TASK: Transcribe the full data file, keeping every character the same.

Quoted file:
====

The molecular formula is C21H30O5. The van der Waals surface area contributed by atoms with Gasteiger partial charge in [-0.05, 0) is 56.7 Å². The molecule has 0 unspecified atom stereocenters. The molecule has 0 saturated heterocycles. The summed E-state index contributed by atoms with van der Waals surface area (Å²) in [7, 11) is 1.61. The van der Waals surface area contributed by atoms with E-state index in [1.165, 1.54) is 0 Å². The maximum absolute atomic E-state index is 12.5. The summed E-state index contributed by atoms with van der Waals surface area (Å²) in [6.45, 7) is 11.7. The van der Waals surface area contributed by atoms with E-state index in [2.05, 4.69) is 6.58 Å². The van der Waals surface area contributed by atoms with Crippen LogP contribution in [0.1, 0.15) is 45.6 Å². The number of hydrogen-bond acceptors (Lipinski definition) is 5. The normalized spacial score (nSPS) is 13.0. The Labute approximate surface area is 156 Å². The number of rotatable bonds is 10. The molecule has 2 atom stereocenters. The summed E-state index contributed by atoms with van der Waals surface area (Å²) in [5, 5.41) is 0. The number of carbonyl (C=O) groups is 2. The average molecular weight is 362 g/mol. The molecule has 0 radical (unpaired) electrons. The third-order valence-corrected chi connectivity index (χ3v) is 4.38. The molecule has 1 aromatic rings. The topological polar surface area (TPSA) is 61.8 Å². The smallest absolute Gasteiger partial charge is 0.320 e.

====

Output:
The molecular formula is C21H30O5. The van der Waals surface area contributed by atoms with Gasteiger partial charge in [-0.05, 0) is 56.7 Å². The molecule has 0 unspecified atom stereocenters. The molecule has 0 saturated heterocycles. The summed E-state index contributed by atoms with van der Waals surface area (Å²) in [7, 11) is 1.61. The van der Waals surface area contributed by atoms with E-state index in [1.165, 1.54) is 0 Å². The maximum absolute atomic E-state index is 12.5. The summed E-state index contributed by atoms with van der Waals surface area (Å²) in [6.45, 7) is 11.7. The van der Waals surface area contributed by atoms with E-state index in [2.05, 4.69) is 6.58 Å². The van der Waals surface area contributed by atoms with Crippen LogP contribution in [0.1, 0.15) is 45.6 Å². The number of hydrogen-bond acceptors (Lipinski definition) is 5. The normalized spacial score (nSPS) is 13.0. The Labute approximate surface area is 156 Å². The number of rotatable bonds is 10. The molecule has 2 atom stereocenters. The summed E-state index contributed by atoms with van der Waals surface area (Å²) in [5, 5.41) is 0. The number of carbonyl (C=O) groups is 2. The average molecular weight is 362 g/mol. The molecule has 0 radical (unpaired) electrons. The third-order valence-corrected chi connectivity index (χ3v) is 4.38. The molecule has 1 aromatic rings. The topological polar surface area (TPSA) is 61.8 Å². The smallest absolute Gasteiger partial charge is 0.320 e.